The Prosecco Wine Guide. Prosecco is Italy’s most popular sparkling wine.
While it’s often compared to Champagne, it’s made with different grapes and a different winemaking method. As you’ll soon discover, there’s more to Prosecco than affordable bubbles. “There’s more to Prosecco than affordable bubbles” Learn more about this fascinating sparkler including how to choose Prosecco, the different styles, the main winemaking region, Valdobbiadene, and what foods to pair with it. What is Prosecco Technically speaking, Prosecco is a sparkling wine that originates from the Valdobbiadene region in Veneto, Italy (although it’s also made in other parts of Italy including Friuli-Venezia Giulia).
Prosecco Taste Is it sweet or dry? Most Prosecco wines are produced in a dry, brut style. Brut 0–12 g/L RS (residual sugar) – Up to a half gram of sugar per glassExtra Dry 12–17 g/L RS – Just over a half gram of sugar per glassDry 17–32 g/L RS – Up to 1 gram of sugar per glass How to Serve Prosecco The Perfect Mimosa Wine Show me! Does the Best Bubbly Come From Germany? “Bring me a cup of sack, boy,” Shakespearean actor Ludwig Devrient called to his waiter in a Berlin bar in 1825, channeling his Henry IV role as Falstaff.
The Bard’s words referred to a Portuguese wine popular in the late 1500s, but Devrient’s waiter figured the actor wanted his usual glass of champagne. So that’s what he brought … and the German word for sparkling wine, sekt, was born. Descending into the cellars of the 13th-century Speyrer Pfleghof, in medieval Esslingen, where Kessler Sekt has been made for nearly 200 years, is a treat you can enjoy in group bookings for 25 euros per person.
On Saturdays, townspeople shop early at the fruit and vegetable market and then meet at Kessler for “Sekt and the city,” says Kessler’s press officer Beatrice Popescu — not a tribute to Sarah Jessica Parker, but rather a courtyard gathering for a glass of bubbly. The stone ceiling hosts an abundance of mold, lovingly referred to as the “Black Cat.” Some 25,000 visitors come each year. Outstanding Finds in Cava Sparkling Wine. The more deeper you explore Cava, the more parallels you find with Champagne.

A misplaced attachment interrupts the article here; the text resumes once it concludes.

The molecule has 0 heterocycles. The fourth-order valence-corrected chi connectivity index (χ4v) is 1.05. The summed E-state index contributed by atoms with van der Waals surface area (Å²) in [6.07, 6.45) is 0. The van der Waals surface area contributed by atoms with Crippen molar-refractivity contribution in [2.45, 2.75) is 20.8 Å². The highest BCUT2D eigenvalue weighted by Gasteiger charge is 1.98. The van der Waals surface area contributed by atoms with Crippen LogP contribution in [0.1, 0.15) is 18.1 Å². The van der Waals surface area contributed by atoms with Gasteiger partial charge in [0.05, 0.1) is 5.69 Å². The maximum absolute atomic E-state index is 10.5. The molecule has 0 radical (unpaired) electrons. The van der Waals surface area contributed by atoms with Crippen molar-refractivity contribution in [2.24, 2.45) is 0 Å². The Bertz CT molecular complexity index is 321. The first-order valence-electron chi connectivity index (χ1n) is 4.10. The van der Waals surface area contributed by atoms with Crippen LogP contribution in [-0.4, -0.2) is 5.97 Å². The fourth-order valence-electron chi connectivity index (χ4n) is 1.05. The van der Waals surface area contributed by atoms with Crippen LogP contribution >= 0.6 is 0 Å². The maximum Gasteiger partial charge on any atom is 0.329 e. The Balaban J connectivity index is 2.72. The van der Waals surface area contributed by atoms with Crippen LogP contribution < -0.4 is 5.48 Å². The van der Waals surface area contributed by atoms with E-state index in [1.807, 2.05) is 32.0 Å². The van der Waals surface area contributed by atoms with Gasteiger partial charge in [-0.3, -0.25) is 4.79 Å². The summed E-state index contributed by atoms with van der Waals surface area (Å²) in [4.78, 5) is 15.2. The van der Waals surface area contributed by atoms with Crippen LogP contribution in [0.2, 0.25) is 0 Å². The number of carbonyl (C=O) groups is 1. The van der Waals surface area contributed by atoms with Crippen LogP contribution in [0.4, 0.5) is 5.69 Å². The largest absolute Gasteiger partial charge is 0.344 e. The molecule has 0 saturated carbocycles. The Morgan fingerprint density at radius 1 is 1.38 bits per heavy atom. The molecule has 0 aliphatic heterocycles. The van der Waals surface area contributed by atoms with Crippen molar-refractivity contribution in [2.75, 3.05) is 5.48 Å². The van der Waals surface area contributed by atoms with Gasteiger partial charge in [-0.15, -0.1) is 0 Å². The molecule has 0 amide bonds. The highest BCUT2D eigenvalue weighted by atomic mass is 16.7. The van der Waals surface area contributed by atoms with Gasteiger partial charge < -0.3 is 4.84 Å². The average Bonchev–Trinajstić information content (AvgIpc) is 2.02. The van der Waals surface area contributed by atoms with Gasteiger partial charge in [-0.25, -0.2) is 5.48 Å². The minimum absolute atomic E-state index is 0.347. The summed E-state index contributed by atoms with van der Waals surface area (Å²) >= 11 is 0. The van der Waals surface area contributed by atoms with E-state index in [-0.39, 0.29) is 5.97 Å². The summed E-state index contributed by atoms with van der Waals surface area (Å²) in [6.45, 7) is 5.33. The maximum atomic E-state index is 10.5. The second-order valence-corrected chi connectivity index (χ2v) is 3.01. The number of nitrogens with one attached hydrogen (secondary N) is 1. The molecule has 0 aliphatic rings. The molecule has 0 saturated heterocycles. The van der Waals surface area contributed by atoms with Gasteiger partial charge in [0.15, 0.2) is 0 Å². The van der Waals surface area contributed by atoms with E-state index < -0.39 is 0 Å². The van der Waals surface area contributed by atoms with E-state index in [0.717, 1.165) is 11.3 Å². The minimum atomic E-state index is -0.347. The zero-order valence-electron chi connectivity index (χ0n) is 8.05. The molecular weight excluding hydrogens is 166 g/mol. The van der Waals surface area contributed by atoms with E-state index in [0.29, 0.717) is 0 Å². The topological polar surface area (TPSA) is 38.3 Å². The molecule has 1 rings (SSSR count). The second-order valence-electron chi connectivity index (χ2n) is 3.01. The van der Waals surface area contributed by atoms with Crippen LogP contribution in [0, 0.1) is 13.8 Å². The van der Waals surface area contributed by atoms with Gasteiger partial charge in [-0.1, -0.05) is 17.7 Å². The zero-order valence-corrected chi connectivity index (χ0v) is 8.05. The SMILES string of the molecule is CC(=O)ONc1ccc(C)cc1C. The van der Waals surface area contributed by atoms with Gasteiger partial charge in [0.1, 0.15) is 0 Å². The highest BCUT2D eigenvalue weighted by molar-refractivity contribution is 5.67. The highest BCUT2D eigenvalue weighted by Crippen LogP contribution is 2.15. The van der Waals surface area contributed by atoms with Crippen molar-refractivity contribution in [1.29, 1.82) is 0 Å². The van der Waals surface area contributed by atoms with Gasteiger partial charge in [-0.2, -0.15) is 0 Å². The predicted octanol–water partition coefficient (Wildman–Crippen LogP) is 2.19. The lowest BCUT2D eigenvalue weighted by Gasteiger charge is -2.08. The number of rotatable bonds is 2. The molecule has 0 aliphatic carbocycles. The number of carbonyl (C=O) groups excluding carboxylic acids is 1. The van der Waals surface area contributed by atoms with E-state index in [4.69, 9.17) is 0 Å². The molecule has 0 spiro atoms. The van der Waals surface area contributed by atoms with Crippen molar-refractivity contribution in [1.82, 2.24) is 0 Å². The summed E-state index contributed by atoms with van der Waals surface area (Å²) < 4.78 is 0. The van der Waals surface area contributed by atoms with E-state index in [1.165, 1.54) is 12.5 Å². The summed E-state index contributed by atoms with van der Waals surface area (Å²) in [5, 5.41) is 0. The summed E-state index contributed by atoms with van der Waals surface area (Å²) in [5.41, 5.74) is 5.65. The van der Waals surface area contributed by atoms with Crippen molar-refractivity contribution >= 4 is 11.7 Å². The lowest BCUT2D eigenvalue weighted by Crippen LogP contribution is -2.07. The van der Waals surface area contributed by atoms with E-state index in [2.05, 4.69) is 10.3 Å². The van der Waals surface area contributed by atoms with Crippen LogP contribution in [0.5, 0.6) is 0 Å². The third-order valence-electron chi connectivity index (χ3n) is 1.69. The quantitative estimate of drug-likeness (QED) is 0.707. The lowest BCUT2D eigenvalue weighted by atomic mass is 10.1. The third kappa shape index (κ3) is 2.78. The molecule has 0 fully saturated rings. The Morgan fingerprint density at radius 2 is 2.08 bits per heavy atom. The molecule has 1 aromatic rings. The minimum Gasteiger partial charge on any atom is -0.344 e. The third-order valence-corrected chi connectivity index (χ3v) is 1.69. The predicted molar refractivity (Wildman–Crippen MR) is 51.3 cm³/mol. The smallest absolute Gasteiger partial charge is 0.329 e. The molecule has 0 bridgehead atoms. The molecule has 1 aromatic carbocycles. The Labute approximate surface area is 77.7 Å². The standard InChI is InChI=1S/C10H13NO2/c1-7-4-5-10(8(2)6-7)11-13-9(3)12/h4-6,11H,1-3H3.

Surprisingly, even though many are made at a similar quality-level and style to Champagne, Cava is almost always more affordable. “Cava matches Champagne in many ways, often for a small fraction of the price.” This article will help you identify great Cava wines by understanding the production method, different styles, labeling conventions, and grape varieties. The Taste of Cava Champagne-style sparklers (like Cava) undergo a very particular production process.
Champagne crud a.k.a. Autolysis (“auto-lie-sis”, a bi-product of lees aging) has begun. These inactive yeast cells are the key to why Cava is much better competition for Champagne than Prosecco, which doesn’t typically undergo a long-term autolysis. Awesome, Affordable Alternatives to Champagne. There is nothing wrong with Champagne, unless of course you happen to be on a budget.
If this is you, then the $600–$750 case price to stock up on decent Champagne for the holidays is not that fun to swallow. Fortunately, there are many sparkling wines that will fit neatly into your holiday drinks budget and they are absolutely fabulous. Top 10 Affordable Champagnes. The Champagne Primer. What is the difference between Champagne and other sparkling wines?